Medical malpractice data can be used to improve patient safety.


To describe the types of harm events involving nurses that lead to malpractice claims and to compare claims among intensive care units (ICUs), emergency departments, and operating rooms.


Malpractice claims closed between 2007 and 2016 were extracted from a national database. Claims with a nurse as the primary provider were identified and then compared by location of the harm event: ICU, emergency department, or operating room. Multivariable regression was used to determine predictors of claims payment.


Of 54 699 claims, 314 involved ICU nurses as the primary provider. The majority (59%) of claims involving ICU nurses resulted in death or permanent injury. The most common allegation of claims involving ICU nurses was failure to monitor (47%), which was higher than among claims against nurses in the emergency department (9%) or the operating room (4%) (P < .001). The most common diagnosis in claims involving ICU nurses was decubitus ulcers (26%). Despite equivalent numbers of defendants per claim, the median indemnity for paid claims involving ICU nurses was higher ($125 000) than that paid for claims originating in the emergency department ($56 799) or operating room ($43 910) (P < .001). In multivariable regression, 2 variables increased the risk of claim payment: ICU location (odds ratio, 1.79 [95% CI, 1.29-2.48]) and permanent injury (odds ratio, 1.50 [95% CI, 1.07-2.09]).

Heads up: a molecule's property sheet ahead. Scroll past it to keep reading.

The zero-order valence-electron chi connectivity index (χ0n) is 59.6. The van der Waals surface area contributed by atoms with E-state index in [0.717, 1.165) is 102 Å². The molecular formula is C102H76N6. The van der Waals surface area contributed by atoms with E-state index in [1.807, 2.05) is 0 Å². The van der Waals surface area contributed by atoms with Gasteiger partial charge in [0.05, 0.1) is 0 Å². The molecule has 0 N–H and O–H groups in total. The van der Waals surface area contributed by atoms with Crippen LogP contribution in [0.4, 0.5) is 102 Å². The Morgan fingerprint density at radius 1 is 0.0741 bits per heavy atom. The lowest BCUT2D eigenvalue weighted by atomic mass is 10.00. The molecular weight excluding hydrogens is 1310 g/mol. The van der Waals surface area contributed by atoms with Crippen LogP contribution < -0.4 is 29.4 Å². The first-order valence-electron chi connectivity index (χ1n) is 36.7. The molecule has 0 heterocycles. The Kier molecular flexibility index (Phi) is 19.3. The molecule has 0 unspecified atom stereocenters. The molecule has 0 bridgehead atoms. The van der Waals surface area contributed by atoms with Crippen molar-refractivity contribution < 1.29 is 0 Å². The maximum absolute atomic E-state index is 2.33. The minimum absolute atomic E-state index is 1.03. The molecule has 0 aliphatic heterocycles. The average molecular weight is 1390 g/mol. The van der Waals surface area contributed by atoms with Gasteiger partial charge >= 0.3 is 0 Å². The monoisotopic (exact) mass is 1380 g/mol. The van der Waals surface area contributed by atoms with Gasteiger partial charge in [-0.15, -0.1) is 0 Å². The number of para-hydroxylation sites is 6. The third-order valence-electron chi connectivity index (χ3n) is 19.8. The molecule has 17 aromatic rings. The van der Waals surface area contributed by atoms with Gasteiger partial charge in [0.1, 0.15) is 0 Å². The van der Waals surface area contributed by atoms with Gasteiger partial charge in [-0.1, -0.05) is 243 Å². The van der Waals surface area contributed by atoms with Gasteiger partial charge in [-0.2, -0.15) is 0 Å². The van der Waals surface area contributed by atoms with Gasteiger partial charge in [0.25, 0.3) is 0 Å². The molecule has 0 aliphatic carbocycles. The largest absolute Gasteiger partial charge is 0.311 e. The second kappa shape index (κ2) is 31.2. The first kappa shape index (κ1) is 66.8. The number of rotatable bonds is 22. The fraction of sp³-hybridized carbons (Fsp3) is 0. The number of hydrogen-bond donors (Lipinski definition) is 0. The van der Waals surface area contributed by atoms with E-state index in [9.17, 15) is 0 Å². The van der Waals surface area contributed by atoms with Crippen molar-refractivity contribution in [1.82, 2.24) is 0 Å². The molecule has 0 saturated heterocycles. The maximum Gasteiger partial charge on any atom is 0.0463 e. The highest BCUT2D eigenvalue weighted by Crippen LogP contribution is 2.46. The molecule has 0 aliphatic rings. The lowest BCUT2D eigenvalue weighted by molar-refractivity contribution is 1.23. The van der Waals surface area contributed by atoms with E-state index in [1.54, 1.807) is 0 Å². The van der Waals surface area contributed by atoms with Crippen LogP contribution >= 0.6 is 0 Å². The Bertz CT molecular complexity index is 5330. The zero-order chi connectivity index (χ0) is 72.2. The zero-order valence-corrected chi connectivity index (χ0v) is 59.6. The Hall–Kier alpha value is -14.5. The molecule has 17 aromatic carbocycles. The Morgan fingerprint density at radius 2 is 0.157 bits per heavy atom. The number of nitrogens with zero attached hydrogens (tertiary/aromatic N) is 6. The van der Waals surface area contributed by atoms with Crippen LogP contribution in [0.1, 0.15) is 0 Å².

Malpractice claims involving ICU nurses were distinct from claims in comparably fast-paced settings. Focusing harm-prevention efforts in the ICU on skin integrity and monitoring of patients would most likely mitigate many highly severe harms involving ICU nurses, which would benefit both patients and nurses.

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